David Anders [Alias, Heroes] and Kandyse McClure [Battlestar Galactica] star as a couple nearing the end of their marriage in Syfy’s remake of Stephen King’s Children of the Corn [Saturday, 9/8C]. When Burt hits a young boy on a back toad in the middle of Nebraska, he and Vicki are shocked to discover that his throat had been cut. Burt decides they should take the boy’s body to the nearest town and turn him over to the police. Vicki, displayed extremely good judgement, thinks this is a bad idea. When they reach the nearest town, Gatlin, they find a virtual ghost town. Except for a small band of religious fanatic children, there’s no one else around for miles.
Children of the Corn is one of those film franchises that make one wonder. Why would such a boring movie spawn so many, equally boring, sequels? Now we have a TV-movie version that hews more closely to the King short story and I have to ask again, why would anyone make this?
What is creepy and atmospheric and, yes, scary, as a prose piece is simply not substantial enough to support a ninety-minute movie [which, after you subtract the commercials, is what this is]. Sure there are some great atmospheric shots of sunsets and the night skies from inside the rows of corn. There are also some great prosthetics and bodies. David Anders and Kandyse McClure also act the heck out of their roles – quite a feat when one considers that they don’t really have much to say, even when events overtake them.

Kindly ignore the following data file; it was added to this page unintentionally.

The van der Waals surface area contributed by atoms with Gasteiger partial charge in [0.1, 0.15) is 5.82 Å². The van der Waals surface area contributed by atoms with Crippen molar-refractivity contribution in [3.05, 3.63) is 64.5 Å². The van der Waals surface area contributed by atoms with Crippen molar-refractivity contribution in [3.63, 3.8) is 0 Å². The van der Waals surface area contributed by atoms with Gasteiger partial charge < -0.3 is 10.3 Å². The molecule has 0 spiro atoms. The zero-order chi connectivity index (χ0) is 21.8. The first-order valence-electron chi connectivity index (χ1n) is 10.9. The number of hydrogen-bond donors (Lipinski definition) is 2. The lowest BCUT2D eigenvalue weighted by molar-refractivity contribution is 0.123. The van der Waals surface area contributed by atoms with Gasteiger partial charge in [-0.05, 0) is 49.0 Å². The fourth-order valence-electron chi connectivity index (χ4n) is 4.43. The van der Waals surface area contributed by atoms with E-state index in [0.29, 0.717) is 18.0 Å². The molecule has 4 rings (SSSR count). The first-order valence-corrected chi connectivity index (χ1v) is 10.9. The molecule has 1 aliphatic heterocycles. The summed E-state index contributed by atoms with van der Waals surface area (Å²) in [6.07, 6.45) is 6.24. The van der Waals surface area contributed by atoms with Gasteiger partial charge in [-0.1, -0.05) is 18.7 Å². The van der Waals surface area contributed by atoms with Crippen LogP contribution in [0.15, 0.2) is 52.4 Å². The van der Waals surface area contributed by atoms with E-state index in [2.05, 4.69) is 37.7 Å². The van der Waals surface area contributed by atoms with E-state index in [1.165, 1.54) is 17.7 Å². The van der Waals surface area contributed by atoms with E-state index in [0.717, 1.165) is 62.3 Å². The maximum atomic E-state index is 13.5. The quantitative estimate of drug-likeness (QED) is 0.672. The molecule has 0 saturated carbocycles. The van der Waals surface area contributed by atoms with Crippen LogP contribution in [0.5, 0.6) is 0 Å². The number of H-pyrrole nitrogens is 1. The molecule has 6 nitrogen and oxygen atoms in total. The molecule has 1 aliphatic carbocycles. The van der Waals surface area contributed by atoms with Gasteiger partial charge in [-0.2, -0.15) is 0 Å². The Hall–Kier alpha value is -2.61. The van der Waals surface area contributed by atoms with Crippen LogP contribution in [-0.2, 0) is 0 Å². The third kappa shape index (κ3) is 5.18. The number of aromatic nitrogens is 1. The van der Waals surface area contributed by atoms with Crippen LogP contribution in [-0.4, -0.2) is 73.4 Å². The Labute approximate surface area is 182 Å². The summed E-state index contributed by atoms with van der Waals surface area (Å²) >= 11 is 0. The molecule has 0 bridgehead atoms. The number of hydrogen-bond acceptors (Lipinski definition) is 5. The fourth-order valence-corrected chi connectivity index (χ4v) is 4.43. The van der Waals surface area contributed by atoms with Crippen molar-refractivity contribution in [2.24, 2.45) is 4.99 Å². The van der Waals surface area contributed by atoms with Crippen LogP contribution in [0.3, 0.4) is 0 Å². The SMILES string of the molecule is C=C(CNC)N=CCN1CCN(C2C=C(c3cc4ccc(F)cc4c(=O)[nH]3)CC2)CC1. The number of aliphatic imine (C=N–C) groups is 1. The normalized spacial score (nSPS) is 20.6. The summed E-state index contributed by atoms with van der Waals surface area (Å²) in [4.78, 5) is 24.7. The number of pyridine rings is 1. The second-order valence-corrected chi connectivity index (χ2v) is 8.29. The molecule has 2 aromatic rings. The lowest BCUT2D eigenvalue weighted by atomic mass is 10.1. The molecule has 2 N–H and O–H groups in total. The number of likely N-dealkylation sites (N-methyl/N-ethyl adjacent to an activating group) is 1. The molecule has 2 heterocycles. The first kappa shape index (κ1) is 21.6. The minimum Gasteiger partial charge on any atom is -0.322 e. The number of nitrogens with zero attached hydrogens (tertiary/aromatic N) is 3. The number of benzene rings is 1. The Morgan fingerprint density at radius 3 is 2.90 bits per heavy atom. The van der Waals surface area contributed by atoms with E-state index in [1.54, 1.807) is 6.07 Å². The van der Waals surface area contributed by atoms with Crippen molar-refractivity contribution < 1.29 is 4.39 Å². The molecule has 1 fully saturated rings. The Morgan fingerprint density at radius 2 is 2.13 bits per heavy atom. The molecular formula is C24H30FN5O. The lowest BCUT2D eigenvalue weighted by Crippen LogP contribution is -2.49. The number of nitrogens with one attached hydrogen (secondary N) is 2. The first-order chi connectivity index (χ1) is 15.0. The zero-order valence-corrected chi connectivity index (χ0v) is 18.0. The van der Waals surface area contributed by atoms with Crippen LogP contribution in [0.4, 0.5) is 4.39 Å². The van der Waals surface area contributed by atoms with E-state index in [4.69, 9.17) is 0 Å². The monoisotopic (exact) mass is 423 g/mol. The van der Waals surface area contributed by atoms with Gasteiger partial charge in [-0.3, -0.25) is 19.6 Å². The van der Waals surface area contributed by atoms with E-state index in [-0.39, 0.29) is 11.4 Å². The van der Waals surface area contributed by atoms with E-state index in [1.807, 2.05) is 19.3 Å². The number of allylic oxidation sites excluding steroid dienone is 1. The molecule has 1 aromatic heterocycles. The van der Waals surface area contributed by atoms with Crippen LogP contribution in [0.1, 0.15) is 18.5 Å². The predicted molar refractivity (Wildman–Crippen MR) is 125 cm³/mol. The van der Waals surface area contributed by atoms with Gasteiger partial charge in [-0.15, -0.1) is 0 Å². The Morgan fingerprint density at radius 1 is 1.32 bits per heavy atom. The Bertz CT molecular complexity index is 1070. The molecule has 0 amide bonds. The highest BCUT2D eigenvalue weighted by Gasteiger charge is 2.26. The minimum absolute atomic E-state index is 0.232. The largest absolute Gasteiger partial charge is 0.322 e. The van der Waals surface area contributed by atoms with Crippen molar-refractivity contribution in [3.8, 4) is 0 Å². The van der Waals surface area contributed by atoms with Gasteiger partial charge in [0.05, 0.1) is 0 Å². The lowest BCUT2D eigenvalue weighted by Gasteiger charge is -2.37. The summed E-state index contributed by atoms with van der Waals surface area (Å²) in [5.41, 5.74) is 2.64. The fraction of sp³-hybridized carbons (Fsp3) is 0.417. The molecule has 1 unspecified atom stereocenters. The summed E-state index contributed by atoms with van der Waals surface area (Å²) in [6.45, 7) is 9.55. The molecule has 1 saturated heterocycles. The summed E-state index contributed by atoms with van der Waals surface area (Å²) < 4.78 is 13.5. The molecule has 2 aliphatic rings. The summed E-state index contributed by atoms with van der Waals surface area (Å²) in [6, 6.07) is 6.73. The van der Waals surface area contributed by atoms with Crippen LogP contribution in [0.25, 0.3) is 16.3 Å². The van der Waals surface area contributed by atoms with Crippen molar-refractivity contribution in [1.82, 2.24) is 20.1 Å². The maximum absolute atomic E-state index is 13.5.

Children of the Corn might work as a short feature – say forty-five minutes – but both the original and the Syfy version spend way too much time following the characters as they pound through the rows of the corn. Which is to say that even though this version stays much closer to the prose original, there’s far too much padding – and to accommodate the padding required to fill out a movie, the pacing is something less than deliberate.
If you speed up all the scenes in the corn, Children of the Corn comes in at something shy of an hour. Which is a shame because the key performances – Anders, McClure, Daniel Newman [the rebellious Malachi] and Preston Bailey [kid preacher/boy prophet] – are extremely good.
Syfy’s Children of the Corn is both better and creepier than the first movie in that lamentable franchise, but that’s not really saying a lot.
Final Grade: C-